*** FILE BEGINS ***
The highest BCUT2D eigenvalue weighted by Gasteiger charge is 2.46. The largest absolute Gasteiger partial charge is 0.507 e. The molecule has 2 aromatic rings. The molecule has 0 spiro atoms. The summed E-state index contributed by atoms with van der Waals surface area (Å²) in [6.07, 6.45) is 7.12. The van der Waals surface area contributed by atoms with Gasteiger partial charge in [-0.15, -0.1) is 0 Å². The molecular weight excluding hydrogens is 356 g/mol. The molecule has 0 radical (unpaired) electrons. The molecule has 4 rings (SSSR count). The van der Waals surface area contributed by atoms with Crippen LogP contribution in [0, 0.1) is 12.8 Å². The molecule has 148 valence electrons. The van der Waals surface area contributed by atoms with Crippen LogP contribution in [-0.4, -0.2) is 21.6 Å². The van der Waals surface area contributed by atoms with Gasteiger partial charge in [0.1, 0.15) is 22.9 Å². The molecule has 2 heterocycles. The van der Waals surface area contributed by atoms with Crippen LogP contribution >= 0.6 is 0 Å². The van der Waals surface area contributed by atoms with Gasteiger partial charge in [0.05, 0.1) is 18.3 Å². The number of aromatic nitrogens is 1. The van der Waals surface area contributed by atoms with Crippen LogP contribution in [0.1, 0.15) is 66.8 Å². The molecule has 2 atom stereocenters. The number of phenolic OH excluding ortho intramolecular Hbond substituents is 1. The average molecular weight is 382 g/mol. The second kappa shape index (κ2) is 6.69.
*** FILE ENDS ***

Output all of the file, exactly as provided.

The highest BCUT2D eigenvalue weighted by Gasteiger charge is 2.46. The largest absolute Gasteiger partial charge is 0.507 e. The molecule has 2 aromatic rings. The molecule has 0 spiro atoms. The summed E-state index contributed by atoms with van der Waals surface area (Å²) in [6.07, 6.45) is 7.12. The van der Waals surface area contributed by atoms with Gasteiger partial charge in [-0.15, -0.1) is 0 Å². The molecular weight excluding hydrogens is 356 g/mol. The molecule has 0 radical (unpaired) electrons. The molecule has 4 rings (SSSR count). The van der Waals surface area contributed by atoms with Crippen LogP contribution in [0, 0.1) is 12.8 Å². The molecule has 148 valence electrons. The van der Waals surface area contributed by atoms with Crippen LogP contribution in [-0.4, -0.2) is 21.6 Å². The van der Waals surface area contributed by atoms with Gasteiger partial charge in [0.1, 0.15) is 22.9 Å². The molecule has 2 heterocycles. The van der Waals surface area contributed by atoms with Crippen LogP contribution >= 0.6 is 0 Å². The van der Waals surface area contributed by atoms with Gasteiger partial charge in [0.05, 0.1) is 18.3 Å². The number of aromatic nitrogens is 1. The van der Waals surface area contributed by atoms with Crippen LogP contribution in [0.1, 0.15) is 66.8 Å². The molecule has 2 atom stereocenters. The number of phenolic OH excluding ortho intramolecular Hbond substituents is 1. The average molecular weight is 382 g/mol. The second kappa shape index (κ2) is 6.69.